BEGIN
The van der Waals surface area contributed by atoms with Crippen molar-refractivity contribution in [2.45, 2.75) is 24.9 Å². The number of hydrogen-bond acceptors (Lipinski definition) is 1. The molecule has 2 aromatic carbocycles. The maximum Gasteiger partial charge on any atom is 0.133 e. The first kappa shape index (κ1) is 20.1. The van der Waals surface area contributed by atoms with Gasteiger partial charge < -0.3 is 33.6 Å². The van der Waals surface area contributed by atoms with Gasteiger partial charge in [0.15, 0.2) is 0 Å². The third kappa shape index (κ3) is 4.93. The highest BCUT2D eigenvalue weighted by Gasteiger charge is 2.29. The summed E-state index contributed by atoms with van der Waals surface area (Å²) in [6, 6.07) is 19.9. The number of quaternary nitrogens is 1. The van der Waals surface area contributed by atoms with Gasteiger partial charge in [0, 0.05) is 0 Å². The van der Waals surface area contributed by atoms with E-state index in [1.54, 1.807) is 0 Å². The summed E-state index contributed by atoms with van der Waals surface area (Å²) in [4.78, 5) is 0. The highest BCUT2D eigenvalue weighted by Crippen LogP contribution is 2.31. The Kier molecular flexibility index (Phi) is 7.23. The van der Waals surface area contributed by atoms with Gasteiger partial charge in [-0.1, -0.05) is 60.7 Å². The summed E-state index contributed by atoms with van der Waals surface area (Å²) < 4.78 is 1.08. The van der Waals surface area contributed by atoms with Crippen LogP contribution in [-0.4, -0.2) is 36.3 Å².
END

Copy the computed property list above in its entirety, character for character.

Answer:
The van der Waals surface area contributed by atoms with Crippen molar-refractivity contribution in [2.45, 2.75) is 24.9 Å². The number of hydrogen-bond acceptors (Lipinski definition) is 1. The molecule has 2 aromatic carbocycles. The maximum Gasteiger partial charge on any atom is 0.133 e. The first kappa shape index (κ1) is 20.1. The van der Waals surface area contributed by atoms with Gasteiger partial charge < -0.3 is 33.6 Å². The van der Waals surface area contributed by atoms with Gasteiger partial charge in [0.15, 0.2) is 0 Å². The third kappa shape index (κ3) is 4.93. The highest BCUT2D eigenvalue weighted by Gasteiger charge is 2.29. The summed E-state index contributed by atoms with van der Waals surface area (Å²) in [6, 6.07) is 19.9. The number of quaternary nitrogens is 1. The van der Waals surface area contributed by atoms with Gasteiger partial charge in [0, 0.05) is 0 Å². The van der Waals surface area contributed by atoms with E-state index in [1.54, 1.807) is 0 Å². The summed E-state index contributed by atoms with van der Waals surface area (Å²) in [4.78, 5) is 0. The highest BCUT2D eigenvalue weighted by Crippen LogP contribution is 2.31. The Kier molecular flexibility index (Phi) is 7.23. The van der Waals surface area contributed by atoms with Gasteiger partial charge in [-0.1, -0.05) is 60.7 Å². The summed E-state index contributed by atoms with van der Waals surface area (Å²) < 4.78 is 1.08. The van der Waals surface area contributed by atoms with Crippen LogP contribution in [-0.4, -0.2) is 36.3 Å².